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Teaching and Learning Multimodal Communications

Alyssa Arbuckle, Alison Hedley, Shaun Macpherson, Alyssa McLeod, Jana Millar Usiskin, Daniel Powell, Jentery Sayers, Emily Smith, Michael Stevens, Authors

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Networking Literature: Mapping Dialogue in Ralph Roister Doister

With the advent of digital resources such as Early English Books Online, the Internet Shakespeare Editions, Digital Renaissance Editions, and the Internet Archive, early modern texts in various forms have become more accessible than ever before. Despite this explosion in the availability of primary materials, afforded especially by the EEBO project's combination of digital facsimiles and full-text transcriptions produced under the aegis of the Text Creation Partnership at the University of Michigan, literary scholars have largely confined their use of such resources to the modes of traditional scholarship. While taking advantage of the greater availability of numerous texts, in practice this has resulted only in the application of existing methods to a wider variety of works rather than qualitative shifts in the types of research questions being considered. There are of course exceptions, with the work of Franco Moretti being a potent example of the possibilities inherent in a critical consideration of "big data."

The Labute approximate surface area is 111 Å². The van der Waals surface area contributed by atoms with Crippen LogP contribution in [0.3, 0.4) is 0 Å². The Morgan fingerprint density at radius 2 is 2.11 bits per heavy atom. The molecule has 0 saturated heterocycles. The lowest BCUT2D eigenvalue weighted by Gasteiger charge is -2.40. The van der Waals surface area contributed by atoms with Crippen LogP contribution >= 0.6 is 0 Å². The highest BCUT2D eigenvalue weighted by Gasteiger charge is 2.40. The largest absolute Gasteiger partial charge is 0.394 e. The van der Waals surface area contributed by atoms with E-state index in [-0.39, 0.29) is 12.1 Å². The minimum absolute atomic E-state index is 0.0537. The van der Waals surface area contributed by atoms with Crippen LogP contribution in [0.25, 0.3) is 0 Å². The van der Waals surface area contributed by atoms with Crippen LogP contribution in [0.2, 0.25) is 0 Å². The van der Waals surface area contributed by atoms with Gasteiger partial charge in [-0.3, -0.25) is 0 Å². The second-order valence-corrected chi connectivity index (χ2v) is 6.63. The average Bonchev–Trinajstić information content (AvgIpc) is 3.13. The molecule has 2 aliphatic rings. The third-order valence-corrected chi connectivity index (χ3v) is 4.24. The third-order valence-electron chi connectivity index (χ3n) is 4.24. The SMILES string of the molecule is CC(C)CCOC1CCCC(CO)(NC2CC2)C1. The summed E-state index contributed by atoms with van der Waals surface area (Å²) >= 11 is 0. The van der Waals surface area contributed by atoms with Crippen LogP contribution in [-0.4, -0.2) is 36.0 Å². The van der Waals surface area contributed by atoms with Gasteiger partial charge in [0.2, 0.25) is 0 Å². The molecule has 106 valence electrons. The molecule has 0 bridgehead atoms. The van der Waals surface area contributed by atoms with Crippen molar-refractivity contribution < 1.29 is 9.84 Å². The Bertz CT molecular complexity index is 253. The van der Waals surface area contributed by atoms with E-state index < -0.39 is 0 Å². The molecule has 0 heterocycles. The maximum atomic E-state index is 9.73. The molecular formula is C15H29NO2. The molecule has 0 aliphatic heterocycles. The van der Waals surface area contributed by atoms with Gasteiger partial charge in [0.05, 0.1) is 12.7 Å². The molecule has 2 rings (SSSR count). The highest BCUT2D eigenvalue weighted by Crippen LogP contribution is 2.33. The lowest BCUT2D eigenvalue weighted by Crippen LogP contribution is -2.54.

While this project will not use or focus on such a set of information, the type of open-ended intellectual questioning present in Moretti's formulation on distant reading and world literature has influenced the type and direction of this work. I propose to develop a Gephi visualization of the dialogue present in a single act of Nicholas Udall's 16th century comedy Ralph Roister Doister. This model will render two sets of information from Act III of Roister Doister. Both are related to dialogue. The first is exchanges of dialogue between characters, when one is addressing another. The second is the occurrence of speech headings as they appear during the unfolding act. In addition to existing as a process of open-ended and hopefully unexpected inquiry, this visualization project will illuminate questions related to dialogue patterns and gender in Roister Doister.